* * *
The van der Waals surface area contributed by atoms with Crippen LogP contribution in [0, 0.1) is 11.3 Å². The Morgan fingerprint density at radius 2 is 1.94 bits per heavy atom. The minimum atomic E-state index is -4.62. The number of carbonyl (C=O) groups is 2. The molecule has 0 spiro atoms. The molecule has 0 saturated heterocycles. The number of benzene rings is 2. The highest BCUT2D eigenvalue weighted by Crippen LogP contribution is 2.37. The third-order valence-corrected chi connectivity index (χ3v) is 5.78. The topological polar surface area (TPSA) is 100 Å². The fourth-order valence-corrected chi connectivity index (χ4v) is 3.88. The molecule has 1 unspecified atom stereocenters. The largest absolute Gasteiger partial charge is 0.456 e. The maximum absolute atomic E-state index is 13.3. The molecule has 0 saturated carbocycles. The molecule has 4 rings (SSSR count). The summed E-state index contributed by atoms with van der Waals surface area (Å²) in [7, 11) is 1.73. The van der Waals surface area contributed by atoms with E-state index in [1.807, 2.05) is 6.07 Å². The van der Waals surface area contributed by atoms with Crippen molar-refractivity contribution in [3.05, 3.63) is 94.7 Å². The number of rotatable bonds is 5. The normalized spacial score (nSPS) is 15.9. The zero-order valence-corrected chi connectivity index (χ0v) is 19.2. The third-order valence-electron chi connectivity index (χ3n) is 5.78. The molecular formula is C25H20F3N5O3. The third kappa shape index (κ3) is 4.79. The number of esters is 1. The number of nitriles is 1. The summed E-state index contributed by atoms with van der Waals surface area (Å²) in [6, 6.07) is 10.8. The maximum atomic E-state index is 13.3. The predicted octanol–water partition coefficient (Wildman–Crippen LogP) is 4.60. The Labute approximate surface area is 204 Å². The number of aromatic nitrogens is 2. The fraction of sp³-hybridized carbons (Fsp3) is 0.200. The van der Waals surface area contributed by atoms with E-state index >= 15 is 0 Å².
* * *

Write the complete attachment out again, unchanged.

The van der Waals surface area contributed by atoms with Crippen LogP contribution in [0, 0.1) is 11.3 Å². The Morgan fingerprint density at radius 2 is 1.94 bits per heavy atom. The minimum atomic E-state index is -4.62. The number of carbonyl (C=O) groups is 2. The molecule has 0 spiro atoms. The molecule has 0 saturated heterocycles. The number of benzene rings is 2. The highest BCUT2D eigenvalue weighted by Crippen LogP contribution is 2.37. The third-order valence-corrected chi connectivity index (χ3v) is 5.78. The topological polar surface area (TPSA) is 100 Å². The fourth-order valence-corrected chi connectivity index (χ4v) is 3.88. The molecule has 1 unspecified atom stereocenters. The largest absolute Gasteiger partial charge is 0.456 e. The maximum absolute atomic E-state index is 13.3. The molecule has 0 saturated carbocycles. The molecule has 4 rings (SSSR count). The summed E-state index contributed by atoms with van der Waals surface area (Å²) in [7, 11) is 1.73. The van der Waals surface area contributed by atoms with E-state index in [1.807, 2.05) is 6.07 Å². The van der Waals surface area contributed by atoms with Crippen molar-refractivity contribution in [3.05, 3.63) is 94.7 Å². The number of rotatable bonds is 5. The normalized spacial score (nSPS) is 15.9. The zero-order valence-corrected chi connectivity index (χ0v) is 19.2. The third-order valence-electron chi connectivity index (χ3n) is 5.78. The molecular formula is C25H20F3N5O3. The third kappa shape index (κ3) is 4.79. The number of esters is 1. The number of nitriles is 1. The summed E-state index contributed by atoms with van der Waals surface area (Å²) in [6, 6.07) is 10.8. The maximum atomic E-state index is 13.3. The predicted octanol–water partition coefficient (Wildman–Crippen LogP) is 4.60. The Labute approximate surface area is 204 Å². The number of aromatic nitrogens is 2. The fraction of sp³-hybridized carbons (Fsp3) is 0.200. The van der Waals surface area contributed by atoms with E-state index >= 15 is 0 Å².